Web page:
Results 2

Statistical Analysis: Sources of Attenuation Choice of Effect Size

Content References Tables

Vorige Start Volgende

Choice of Effect Size 
Other sources of attenuation 
Base-rate differences for men and women 
The cost of dichotomization 
Interpretation of effect sizes 

Examination of Moderators 
Contact versus non-contact CSA 

Family Environment 

Qualitative Analysis 
Length of time to recover 
Effects on current life 
Initial emotional reactions 
Differences between subjective and objective measures 

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Choice of Effect Size 

Throughout their article Rind et ai. (1998) used the Pearson correlation coefficient (r) as the effect size statistic rather than Cohen's measure of effect size (d), the standardized mean difference, between the CSA and control groups. 

Although there is no problem with the conversion of d to r per se, one must be careful with its interpretation because unlike d, r is affected by the base rates of the independent variable when it is dichotomous. 

As the prevalence of the independent variable approaches either 0 or 1, the value of r, for any fixed value of d, approaches 0. For example, an effect size of d = 0.8 is one that Cohen (1977) described as "large," and indeed with this effect size, comparing a randomly selected CSA and non-CSA sample, 71% of the time the CSA group is "more distressed" than the non-CSA group.

However, as Figure 1  [→ ] [*↓ ]  demonstrates, this "large" effect size (based on interpretation of d) translates to an r anywhere from 0 (when the prevalence of CSA approaches 0% or 100% ) to a maximal value of .37 (slightly above medium on the r scale) when the prevalence is 50%. Thus, Rind et al.'s decision to use r as the effect size statistic for studies that mainly used group comparison designs with very unequal proportions in the respective groups created a situation in which clinically large effects could be represented by what appear to be small r values.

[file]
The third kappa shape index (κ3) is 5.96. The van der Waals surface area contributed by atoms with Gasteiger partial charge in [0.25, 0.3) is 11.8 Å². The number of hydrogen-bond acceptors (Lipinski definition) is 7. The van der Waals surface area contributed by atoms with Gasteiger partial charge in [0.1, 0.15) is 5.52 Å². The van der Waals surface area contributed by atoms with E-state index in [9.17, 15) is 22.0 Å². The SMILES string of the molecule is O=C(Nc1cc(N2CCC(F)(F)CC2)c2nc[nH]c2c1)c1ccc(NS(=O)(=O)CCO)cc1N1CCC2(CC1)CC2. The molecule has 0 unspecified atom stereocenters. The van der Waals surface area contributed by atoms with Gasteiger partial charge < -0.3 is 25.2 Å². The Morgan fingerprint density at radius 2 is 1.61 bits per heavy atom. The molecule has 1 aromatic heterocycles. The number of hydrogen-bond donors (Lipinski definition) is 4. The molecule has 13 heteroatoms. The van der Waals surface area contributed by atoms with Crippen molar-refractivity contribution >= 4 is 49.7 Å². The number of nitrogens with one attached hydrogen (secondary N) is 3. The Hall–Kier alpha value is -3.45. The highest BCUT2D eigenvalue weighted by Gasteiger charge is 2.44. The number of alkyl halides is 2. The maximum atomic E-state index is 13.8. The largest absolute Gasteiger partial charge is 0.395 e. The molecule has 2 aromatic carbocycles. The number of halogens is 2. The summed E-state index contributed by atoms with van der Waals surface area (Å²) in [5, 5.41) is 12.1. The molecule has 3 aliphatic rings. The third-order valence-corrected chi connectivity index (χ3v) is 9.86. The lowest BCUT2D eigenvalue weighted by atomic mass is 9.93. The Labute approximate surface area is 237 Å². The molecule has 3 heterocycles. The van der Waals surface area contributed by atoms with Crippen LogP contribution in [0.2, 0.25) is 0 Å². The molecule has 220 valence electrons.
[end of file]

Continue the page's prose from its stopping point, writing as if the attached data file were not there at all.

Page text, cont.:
[* ↑ ] Figure 1. The relationship between r and d, based on the prevalence of the independent variable in the population studied. In this case, P represents the proportion of those in the sample with reporting child sexual abuse. Assuming that the two samples have the same variance, the exact relationship between r and d is: 
= d / (d2 + 1 / P.P')˝, where P is the probability that X= 1, and P' is the probability that X= 0 in the population sampled. As P approaches either 0 or 1, the value of r, for any fixed value of d, approaches 0.

Other sources of attenuation

Hunter and Schmidt (1994) listed 10 sources of attenuation in meta-analyses (see Table 4), and the current study had problems with attenuation from most of these sources. For example, there was attenuation due to dichotomization for the obvious reason that the studies were using dichotomies created from an underlying continuum. The attenuation due to error of measurement was large because of the definitional problems described above, and the use of biased samples led to attenuation due to range restriction. 

Some of these limitations were also mentioned by Rind et al. (1998). For example, they noted that correlations attenuate with small base rates (p. 41) and dichotomized or unreliable variables (p. 41) and that semi-partial correlations will be conservative (p. 33). Although Rind et at. could not correct for all sources of attenuation, many sources, like attenuation due to base-rate differences and dichotomized variables, are easily correctable.